Microsoft reported fiscal second-quarter earnings that surpassed Wall Street's already lofty expectations, as sales of PCs and Xboxes soared. The company also forecast future results that met or beat analysts' outlook.
Net income for the period ended December 31 rose 79 per cent to $4.7bn, or 50 cents a share, from $2.6bn, or 26 cents, in the same quarter last year. Revenue rose 30 per cent to $16.4bn from $12.5bn.
Microsoft benefited from sales of PCs that grew a heady 15 per cent in the quarter and from sales of the Xbox, which edged out Sony's PlayStation 3 in December to take the No. 2 spot behind Nintendo's Wii.
Of more importance to Microsoft investors were results for current and future quarters. Redmond forecast profit for its fiscal year ending in June to be in the range of $1.85 to $1.88 in earnings per share, with sales of $59.9bn to $60.5bn. That was higher than analysts had expected and higher than a previous forecast of $1.78 to $1.81 and sales of $58.8bn to $59.7 bn.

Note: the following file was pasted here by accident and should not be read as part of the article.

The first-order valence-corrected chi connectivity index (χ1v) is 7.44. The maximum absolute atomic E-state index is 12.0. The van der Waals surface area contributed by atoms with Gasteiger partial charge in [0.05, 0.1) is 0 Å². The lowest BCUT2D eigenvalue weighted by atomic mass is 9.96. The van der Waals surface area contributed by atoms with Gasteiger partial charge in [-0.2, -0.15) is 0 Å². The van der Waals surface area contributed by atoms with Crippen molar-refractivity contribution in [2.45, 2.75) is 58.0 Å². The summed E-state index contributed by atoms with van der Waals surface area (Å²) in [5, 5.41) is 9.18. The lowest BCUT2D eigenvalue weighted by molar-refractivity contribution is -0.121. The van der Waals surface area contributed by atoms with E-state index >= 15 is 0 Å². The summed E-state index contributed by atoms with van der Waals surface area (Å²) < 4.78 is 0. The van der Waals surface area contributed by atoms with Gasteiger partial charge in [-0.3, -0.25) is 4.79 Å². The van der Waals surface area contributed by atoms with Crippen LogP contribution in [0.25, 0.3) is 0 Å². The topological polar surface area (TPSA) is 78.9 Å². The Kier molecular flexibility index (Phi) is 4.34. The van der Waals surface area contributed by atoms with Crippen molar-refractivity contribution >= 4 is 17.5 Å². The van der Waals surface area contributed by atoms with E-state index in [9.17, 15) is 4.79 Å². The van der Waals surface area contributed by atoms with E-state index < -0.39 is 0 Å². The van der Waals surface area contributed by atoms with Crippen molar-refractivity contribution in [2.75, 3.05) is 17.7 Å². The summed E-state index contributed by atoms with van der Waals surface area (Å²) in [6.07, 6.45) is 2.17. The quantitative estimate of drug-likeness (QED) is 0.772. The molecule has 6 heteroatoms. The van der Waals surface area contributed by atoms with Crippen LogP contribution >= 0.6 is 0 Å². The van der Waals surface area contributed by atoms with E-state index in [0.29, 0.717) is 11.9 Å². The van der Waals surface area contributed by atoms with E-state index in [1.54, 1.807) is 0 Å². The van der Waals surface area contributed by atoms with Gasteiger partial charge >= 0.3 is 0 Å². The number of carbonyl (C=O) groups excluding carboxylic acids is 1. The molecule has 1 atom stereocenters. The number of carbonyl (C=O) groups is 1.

The upbeat forecast stands in stark contrast to the comparatively dour one Apple gave earlier this week, which was well below Wall Street expectations. That gave rise to speculation that the softening US economy could eat in to iPod and Mac sales as consumers scale back purchases.
It's too early to say if the sooth-sayers in Redmond believe their consumer products will better withstand the coming nuclear winter many expect. That's one possibility. Another is that Microsoft's server software and other products aimed at large businesses will make up for expected shortfalls on the consumer side. That's a luxury Apple doesn't have.
In the current quarter, Microsoft said profit will be 43 cents to 45 cents on sales of $14.3bn to $14.6bn, in line with the average analyst estimates for profit of 44 to 45 cents and sales of $14.7bn.
Microsoft shares rose 5 percent in after-hours trading following the report. They gained 4 percent in regular trading. ®